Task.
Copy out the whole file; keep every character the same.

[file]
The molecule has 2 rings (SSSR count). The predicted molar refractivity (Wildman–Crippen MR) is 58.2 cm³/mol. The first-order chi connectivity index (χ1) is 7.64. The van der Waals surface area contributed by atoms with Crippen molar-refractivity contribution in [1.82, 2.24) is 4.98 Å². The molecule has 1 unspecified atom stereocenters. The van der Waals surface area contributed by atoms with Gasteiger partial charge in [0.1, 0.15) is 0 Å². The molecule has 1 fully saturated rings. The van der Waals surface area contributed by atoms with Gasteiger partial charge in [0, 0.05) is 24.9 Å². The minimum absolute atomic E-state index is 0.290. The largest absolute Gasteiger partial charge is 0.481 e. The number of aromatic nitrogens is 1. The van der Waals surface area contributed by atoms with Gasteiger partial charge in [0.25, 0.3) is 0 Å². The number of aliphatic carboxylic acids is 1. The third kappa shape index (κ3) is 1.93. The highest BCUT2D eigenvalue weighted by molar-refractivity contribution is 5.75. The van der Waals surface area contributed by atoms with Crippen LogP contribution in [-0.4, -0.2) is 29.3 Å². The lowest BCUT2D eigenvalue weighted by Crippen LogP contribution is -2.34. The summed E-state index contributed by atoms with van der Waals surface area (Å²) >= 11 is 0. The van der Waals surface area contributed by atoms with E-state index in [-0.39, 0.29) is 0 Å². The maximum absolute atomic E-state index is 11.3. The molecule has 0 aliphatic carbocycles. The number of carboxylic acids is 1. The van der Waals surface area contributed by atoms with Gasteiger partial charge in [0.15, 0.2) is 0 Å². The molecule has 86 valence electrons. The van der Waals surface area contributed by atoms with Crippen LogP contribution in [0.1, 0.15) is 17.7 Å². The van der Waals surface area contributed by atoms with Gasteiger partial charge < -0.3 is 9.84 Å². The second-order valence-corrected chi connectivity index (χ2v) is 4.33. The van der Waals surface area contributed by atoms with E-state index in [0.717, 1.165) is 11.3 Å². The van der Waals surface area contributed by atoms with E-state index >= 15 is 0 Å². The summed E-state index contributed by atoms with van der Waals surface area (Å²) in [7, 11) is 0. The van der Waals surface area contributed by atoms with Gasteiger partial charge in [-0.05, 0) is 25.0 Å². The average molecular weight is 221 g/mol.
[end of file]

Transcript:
The molecule has 2 rings (SSSR count). The predicted molar refractivity (Wildman–Crippen MR) is 58.2 cm³/mol. The first-order chi connectivity index (χ1) is 7.64. The van der Waals surface area contributed by atoms with Crippen molar-refractivity contribution in [1.82, 2.24) is 4.98 Å². The molecule has 1 unspecified atom stereocenters. The van der Waals surface area contributed by atoms with Gasteiger partial charge in [0.1, 0.15) is 0 Å². The molecule has 1 fully saturated rings. The van der Waals surface area contributed by atoms with Gasteiger partial charge in [0, 0.05) is 24.9 Å². The minimum absolute atomic E-state index is 0.290. The largest absolute Gasteiger partial charge is 0.481 e. The number of aromatic nitrogens is 1. The van der Waals surface area contributed by atoms with Gasteiger partial charge in [0.25, 0.3) is 0 Å². The number of aliphatic carboxylic acids is 1. The third kappa shape index (κ3) is 1.93. The highest BCUT2D eigenvalue weighted by molar-refractivity contribution is 5.75. The van der Waals surface area contributed by atoms with Crippen LogP contribution in [-0.4, -0.2) is 29.3 Å². The lowest BCUT2D eigenvalue weighted by Crippen LogP contribution is -2.34. The summed E-state index contributed by atoms with van der Waals surface area (Å²) >= 11 is 0. The van der Waals surface area contributed by atoms with E-state index in [-0.39, 0.29) is 0 Å². The maximum absolute atomic E-state index is 11.3. The molecule has 0 aliphatic carbocycles. The number of carboxylic acids is 1. The van der Waals surface area contributed by atoms with Gasteiger partial charge in [0.15, 0.2) is 0 Å². The molecule has 86 valence electrons. The van der Waals surface area contributed by atoms with Crippen LogP contribution in [0.1, 0.15) is 17.7 Å². The van der Waals surface area contributed by atoms with Gasteiger partial charge < -0.3 is 9.84 Å². The second-order valence-corrected chi connectivity index (χ2v) is 4.33. The van der Waals surface area contributed by atoms with E-state index in [0.717, 1.165) is 11.3 Å². The van der Waals surface area contributed by atoms with E-state index >= 15 is 0 Å². The summed E-state index contributed by atoms with van der Waals surface area (Å²) in [7, 11) is 0. The van der Waals surface area contributed by atoms with Gasteiger partial charge in [-0.05, 0) is 25.0 Å². The average molecular weight is 221 g/mol.